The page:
IFRS 16 principles do not apply to short-term leases (12 months or less) and leases of low-value assets (such as a personal computer).

Impact on lessor’s accounting
The accounting by lessors under the new standard is substantially unchanged from today’s accounting in IAS 17. Lessors classify all leases using the same classification principle as in IAS 17 and distinguish between two types of leases: operating and finance leases.

A seller-lessee and a buyer-lessor use the definition of a sale from IFRS 15 to determine whether a sale has occurred in a sale and leaseback transaction. If the transfer of the underlying asset satisfies the requirements of IFRS 15 to be accounted for as a sale, the transaction will be accounted for as a sale and a lease by both the lessee and the lessor. If not, the transaction will be accounted for as a financing by both the seller-lessee and the buyer-lessor. The new determination of whether a sale has occurred in a sale and leaseback transaction is a significant change from current practice. For example, IAS 17 focuses on whether the leaseback is an operating or finance lease, and does not explicitly require the seller-lessee to determine whether the sale and leaseback transaction meets the condition for the sale of the asset. Consequently, fewer transactions are likely to meet the prescribed criteria to be accounted for as sales and leasebacks under the new standard.

Business Consequences
IFRS 16 will have significant implications on financial matrices of the company. Currently, the annual rent expense appears in the lessee’s income statement and is included in common performance measures such as “operating profit” or EBITDA (earnings before interest, tax, depreciation and amortisation). However, under the new leases standard, this rent expense is replaced with two different expenses – interest expense (on the lease liability) and depreciation expense (on the lease asset).  For some companies, this might make their reported operating profit or EBITDA figures look better. But the reported net profit after tax may reduce in the early years of the lease.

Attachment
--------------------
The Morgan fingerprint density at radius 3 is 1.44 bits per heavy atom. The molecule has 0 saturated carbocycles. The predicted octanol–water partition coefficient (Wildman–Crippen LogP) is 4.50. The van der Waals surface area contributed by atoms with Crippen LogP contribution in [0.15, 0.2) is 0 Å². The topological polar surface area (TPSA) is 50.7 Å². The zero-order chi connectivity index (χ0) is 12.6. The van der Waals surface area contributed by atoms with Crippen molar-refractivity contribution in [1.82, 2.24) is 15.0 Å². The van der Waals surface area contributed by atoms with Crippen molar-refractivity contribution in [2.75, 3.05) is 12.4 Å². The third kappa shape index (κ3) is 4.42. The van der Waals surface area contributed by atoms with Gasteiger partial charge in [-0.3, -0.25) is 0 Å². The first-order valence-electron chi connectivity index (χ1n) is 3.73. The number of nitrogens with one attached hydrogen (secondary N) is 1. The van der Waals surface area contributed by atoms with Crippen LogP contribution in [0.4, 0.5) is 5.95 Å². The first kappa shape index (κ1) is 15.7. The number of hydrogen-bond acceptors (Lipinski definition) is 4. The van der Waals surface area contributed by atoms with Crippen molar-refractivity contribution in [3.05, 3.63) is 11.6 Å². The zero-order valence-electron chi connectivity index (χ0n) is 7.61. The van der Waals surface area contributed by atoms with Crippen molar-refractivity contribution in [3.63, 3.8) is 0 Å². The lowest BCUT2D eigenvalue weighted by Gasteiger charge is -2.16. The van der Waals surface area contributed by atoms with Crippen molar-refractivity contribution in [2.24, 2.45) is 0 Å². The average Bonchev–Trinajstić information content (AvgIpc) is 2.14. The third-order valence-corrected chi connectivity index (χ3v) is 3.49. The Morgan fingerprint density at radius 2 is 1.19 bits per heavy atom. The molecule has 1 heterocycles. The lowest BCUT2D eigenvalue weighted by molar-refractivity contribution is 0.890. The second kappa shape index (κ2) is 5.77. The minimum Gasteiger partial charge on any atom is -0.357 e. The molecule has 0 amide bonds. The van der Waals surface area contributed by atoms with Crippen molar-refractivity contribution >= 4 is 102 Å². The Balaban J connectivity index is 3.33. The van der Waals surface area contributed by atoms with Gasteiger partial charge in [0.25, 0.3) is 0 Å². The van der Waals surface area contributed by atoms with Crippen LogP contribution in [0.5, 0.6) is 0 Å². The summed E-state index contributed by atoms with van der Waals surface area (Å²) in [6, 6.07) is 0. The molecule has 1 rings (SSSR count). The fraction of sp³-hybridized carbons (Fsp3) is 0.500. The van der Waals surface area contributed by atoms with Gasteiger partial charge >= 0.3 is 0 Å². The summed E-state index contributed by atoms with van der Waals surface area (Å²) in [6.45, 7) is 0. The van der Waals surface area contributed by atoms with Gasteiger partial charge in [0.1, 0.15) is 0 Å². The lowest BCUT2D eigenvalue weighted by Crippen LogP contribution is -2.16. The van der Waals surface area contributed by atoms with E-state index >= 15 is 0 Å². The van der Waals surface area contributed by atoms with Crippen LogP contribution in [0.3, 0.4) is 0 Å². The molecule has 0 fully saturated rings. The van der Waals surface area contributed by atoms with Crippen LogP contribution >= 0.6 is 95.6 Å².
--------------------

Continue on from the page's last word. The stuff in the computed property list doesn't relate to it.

Recognition of lease assets and liabilities can have wider commercial effects.  For example, banking covenants and other contractual arrangements that are tied to the company’s financial statements (eg debt to equity ratios in banking covenants and interest coverage ratio) might need to be revised before the standard becomes effective.

Reflection of lease assets and obligations provides a more faithful representation of the financial position of a company and greater transparency about the company’s financial leverage and capital employed. This is expected to enable investors and analysts to better assess the financial position and financial performance of a company. The IASB expects IFRS 16 to improve the information available to all investors when making investment decisions. This is because; when companies applied previous lease accounting requirements, some investors adjusted for off balance sheet leases (using varied techniques) whereas others did not.

Effect Analysis paper prepared by IASB provides a good summary of impact of IFRS 16 on key financial metrices of the company

Concluding remarks

IFRS 16 is a significant change from current IFRS, in particular for lessees. Entities should perform a preliminary assessment as soon as possible to determine how their lease accounting will be affected. Entities should not underestimate the effort involved in doing this assessment as it will entail reviewing all significant leasing arrangements. Entities will also need to ensure that they have the processes (including internal controls) and systems in place to collect the necessary information to implement the new standard. Indian companies should diagnose implications of new standard to enable them to make representations to ICAI and MCA on practical challenges they forsee to ensure that they are adequately addressed by ICAI and MCA.